Advancing science is broadening our understanding of the potential mechanisms of chronic cough

View the animated diagram to learn about potential mechanisms of chronic cough

  • These potential mechanisms differ from the protective-cough reflex, which is important for clearing the airways of inhaled particles.1,5,7

Explore the common clinical characteristics of chronic cough8

Learn more about evolving scientific research on potential mechanisms of chronic cough2

The 2017 American College of Chest Physicians (Chest) Expert Panel Published Clinical Guidelines that Include Information for the Management of Chronic Cough9

The guidelines recommend following the steps summarized below:

Card1
Initial investigation

Conduct an initial investigation of
patients with chronic cough (>8 weeks) to assess patient history, which includes any red flags (shown below), occupational and environmental issues, travel exposures, physical exam, and chest radiograph. Always consider
smoking history, medications known to cause cough, and whether the cause of cough suggests a life-threatening condition.9

Underlying conditions

In patients whose initial assessment
does not reveal factors that may
contribute to cough, further
investigation into common underlying conditions (eg, asthma, GERD, UACS [postnasal drip], NAEB) is needed.9


Other investigations may be considered including swallow evaluations, sinus imaging, cardiac workup, and occupation assessments9

GERD, gastroesophageal reflux disease; UACS, upper airway cough syndrome; NAEB, nonasthmatic eosinophilic bronchitis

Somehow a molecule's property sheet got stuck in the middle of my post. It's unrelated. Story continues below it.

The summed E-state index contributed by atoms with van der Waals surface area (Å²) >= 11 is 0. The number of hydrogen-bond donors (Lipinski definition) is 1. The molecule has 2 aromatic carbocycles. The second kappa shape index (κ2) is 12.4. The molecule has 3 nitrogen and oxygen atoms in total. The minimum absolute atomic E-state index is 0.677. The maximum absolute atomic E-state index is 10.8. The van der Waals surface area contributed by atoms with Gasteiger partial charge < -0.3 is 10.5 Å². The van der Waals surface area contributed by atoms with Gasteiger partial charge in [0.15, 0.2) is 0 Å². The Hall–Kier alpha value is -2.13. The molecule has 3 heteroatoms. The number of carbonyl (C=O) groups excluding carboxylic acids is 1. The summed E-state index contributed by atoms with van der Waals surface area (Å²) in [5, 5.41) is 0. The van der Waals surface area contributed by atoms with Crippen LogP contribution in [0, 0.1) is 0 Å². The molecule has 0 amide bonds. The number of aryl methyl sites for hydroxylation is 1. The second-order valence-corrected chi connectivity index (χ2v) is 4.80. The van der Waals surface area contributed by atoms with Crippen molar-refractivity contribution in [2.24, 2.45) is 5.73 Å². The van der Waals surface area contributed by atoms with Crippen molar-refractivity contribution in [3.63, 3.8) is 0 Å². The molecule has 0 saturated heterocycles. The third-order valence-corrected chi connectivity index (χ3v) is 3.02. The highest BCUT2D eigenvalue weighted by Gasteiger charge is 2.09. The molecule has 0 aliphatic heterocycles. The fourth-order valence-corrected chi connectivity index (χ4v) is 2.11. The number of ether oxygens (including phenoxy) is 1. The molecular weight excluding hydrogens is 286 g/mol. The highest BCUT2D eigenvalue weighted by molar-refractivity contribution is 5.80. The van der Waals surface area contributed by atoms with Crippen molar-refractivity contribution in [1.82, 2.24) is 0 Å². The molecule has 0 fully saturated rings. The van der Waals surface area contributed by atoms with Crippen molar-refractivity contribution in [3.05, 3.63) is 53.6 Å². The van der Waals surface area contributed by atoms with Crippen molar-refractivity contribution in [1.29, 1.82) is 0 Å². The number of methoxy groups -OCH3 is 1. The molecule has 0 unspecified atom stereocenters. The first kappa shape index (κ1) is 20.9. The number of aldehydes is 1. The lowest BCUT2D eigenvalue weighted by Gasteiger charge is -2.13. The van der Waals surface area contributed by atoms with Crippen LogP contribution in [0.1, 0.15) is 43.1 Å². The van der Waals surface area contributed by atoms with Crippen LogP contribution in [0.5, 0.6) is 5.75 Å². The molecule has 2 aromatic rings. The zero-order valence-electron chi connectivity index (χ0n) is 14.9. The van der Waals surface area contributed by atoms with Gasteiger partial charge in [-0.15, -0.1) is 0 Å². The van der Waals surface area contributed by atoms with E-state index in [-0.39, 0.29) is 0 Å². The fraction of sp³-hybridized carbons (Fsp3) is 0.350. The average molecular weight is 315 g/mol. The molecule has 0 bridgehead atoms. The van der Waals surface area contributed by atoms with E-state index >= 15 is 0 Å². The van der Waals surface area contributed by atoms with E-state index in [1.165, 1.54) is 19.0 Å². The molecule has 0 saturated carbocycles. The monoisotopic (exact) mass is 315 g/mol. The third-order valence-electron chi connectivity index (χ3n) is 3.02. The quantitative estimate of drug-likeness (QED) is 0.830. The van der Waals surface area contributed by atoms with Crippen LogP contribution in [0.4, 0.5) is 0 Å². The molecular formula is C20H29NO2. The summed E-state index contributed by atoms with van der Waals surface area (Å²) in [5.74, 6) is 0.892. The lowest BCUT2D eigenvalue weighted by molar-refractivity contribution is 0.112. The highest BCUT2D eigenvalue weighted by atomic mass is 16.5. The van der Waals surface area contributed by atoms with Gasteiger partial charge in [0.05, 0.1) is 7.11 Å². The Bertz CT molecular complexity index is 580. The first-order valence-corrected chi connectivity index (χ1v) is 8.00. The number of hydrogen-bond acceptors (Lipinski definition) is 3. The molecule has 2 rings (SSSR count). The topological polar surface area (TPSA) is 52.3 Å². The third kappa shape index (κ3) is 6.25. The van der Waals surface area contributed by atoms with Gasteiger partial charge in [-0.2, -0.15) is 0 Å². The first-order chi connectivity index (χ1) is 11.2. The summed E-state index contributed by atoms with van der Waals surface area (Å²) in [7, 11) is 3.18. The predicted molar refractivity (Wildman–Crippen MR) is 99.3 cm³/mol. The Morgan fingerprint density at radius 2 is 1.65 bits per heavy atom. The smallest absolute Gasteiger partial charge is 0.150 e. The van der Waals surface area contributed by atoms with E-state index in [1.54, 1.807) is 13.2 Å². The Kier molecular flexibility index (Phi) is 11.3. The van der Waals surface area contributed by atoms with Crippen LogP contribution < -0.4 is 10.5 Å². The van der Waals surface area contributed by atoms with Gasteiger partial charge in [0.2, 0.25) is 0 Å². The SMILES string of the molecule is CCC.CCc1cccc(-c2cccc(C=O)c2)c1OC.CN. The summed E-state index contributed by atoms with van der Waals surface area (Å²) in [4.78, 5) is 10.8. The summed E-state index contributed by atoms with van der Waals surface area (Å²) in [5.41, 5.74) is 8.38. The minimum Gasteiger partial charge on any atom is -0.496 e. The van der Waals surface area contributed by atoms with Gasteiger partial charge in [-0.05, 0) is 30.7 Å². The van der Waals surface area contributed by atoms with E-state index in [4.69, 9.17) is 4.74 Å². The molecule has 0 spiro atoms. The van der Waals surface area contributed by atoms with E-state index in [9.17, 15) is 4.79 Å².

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If cough persists

If cough persists despite appropriate investigation and treatment for underlying conditions, consider referral to a cough clinic for investigation of refractory chronic cough or unexplained chronic cough.9

What are potential red flags when assessing patients presenting with chronic cough?

Red flags include9:

  • Hemoptysis
  • Smoker >45 years with a new cough, change in cough, or coexisting voice disturbance
  • Aged 55-80 years: 30 pack-year smoking history, and current smoker or quit <15 years ago
  • Prominent dyspnea, especially at rest or at night
  • Hoarseness
  • Systemic symptoms, including fever, weight loss, and/or peripheral edema with weight gain
  • Trouble swallowing when eating or drinking
  • Vomiting
  • Recurrent pneumonia
  • Abnormal respiratory exam and/or abnormal chest radiograph coinciding with duration of cough

Important reminders9:

Check for red flags (shown above) and address them

  • Optimize therapy for each diagnosis
  • Check compliance during regularly scheduled and frequent follow-ups (assess for patient barriers to enactment or receipt of instructions)
  • Due to the possibility of multiple causes, maintain all partialIy effective treatment
  • Routinely assess for environmental and occupational factors
  • Routinely assess cough severity and HRQoL with validated tools
  • Routinely follow up with patient in 4-6 weeks
  • Consider a referral to a cough clinic for refractory cough

References: 1. Mazzone SB, Undem BJ. Physiol Rev. 2016;96:975-1024. 2. Mazzone SB et al. Lancet Respir Med. 2018;6:636-646. 3. Bonvini SJ, Belvisi MG. Pulm Pharmacol Ther. 2017;47:21-28. 4. West PW et al. Am J Respir Crit Care Med. 2015;192:30-39. 5. Smith JA, Badri H. J Allergy Clin Immunol Pract. 2019;7:1731-1738. 6. Canning BJ et al. Chest. 2014;146:1633-1648. 7. Canning BJ. Pulm Pharmacol Ther. 2011;24:295-299. 8. Morice AH et al. Eur Respir J. 2020;55:1901136. 9. Irwin RS et al. Chest. 2018;153:196-209.